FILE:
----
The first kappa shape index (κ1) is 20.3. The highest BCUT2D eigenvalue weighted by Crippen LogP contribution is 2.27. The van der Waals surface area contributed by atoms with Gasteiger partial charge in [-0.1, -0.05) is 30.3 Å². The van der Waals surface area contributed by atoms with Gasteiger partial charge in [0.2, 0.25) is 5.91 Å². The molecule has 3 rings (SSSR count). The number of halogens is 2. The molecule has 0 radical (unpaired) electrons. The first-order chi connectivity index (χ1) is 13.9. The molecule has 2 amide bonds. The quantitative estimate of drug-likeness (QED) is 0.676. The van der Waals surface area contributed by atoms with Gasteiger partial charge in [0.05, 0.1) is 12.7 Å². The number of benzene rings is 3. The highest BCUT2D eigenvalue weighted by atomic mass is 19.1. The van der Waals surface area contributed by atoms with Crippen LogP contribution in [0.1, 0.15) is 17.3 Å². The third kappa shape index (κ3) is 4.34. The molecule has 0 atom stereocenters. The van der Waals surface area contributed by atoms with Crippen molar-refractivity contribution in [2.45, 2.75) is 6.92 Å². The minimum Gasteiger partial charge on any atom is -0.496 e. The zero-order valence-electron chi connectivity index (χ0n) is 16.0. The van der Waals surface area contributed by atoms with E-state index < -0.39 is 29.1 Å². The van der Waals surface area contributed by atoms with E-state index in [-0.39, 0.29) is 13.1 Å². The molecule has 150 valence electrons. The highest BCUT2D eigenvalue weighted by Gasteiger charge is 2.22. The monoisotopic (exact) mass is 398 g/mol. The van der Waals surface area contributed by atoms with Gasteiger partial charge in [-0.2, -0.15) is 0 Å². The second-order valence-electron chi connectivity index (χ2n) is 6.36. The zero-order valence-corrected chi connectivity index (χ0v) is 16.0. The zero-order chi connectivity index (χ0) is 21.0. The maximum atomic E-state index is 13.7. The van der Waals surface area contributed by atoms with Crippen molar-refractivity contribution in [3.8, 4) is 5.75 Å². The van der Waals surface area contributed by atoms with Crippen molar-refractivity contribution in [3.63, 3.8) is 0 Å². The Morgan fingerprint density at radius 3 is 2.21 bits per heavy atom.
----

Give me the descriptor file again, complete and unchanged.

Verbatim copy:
The first kappa shape index (κ1) is 20.3. The highest BCUT2D eigenvalue weighted by Crippen LogP contribution is 2.27. The van der Waals surface area contributed by atoms with Gasteiger partial charge in [-0.1, -0.05) is 30.3 Å². The van der Waals surface area contributed by atoms with Gasteiger partial charge in [0.2, 0.25) is 5.91 Å². The molecule has 3 rings (SSSR count). The number of halogens is 2. The molecule has 0 radical (unpaired) electrons. The first-order chi connectivity index (χ1) is 13.9. The molecule has 2 amide bonds. The quantitative estimate of drug-likeness (QED) is 0.676. The van der Waals surface area contributed by atoms with Gasteiger partial charge in [0.05, 0.1) is 12.7 Å². The number of benzene rings is 3. The highest BCUT2D eigenvalue weighted by atomic mass is 19.1. The van der Waals surface area contributed by atoms with Crippen LogP contribution in [0.1, 0.15) is 17.3 Å². The third kappa shape index (κ3) is 4.34. The molecule has 0 atom stereocenters. The van der Waals surface area contributed by atoms with Crippen molar-refractivity contribution in [2.45, 2.75) is 6.92 Å². The minimum Gasteiger partial charge on any atom is -0.496 e. The zero-order valence-electron chi connectivity index (χ0n) is 16.0. The van der Waals surface area contributed by atoms with E-state index < -0.39 is 29.1 Å². The van der Waals surface area contributed by atoms with E-state index in [-0.39, 0.29) is 13.1 Å². The molecule has 150 valence electrons. The highest BCUT2D eigenvalue weighted by Gasteiger charge is 2.22. The monoisotopic (exact) mass is 398 g/mol. The van der Waals surface area contributed by atoms with Gasteiger partial charge in [-0.2, -0.15) is 0 Å². The second-order valence-electron chi connectivity index (χ2n) is 6.36. The zero-order valence-corrected chi connectivity index (χ0v) is 16.0. The zero-order chi connectivity index (χ0) is 21.0. The maximum atomic E-state index is 13.7. The van der Waals surface area contributed by atoms with Crippen molar-refractivity contribution in [3.8, 4) is 5.75 Å². The van der Waals surface area contributed by atoms with Crippen molar-refractivity contribution in [3.63, 3.8) is 0 Å². The Morgan fingerprint density at radius 3 is 2.21 bits per heavy atom.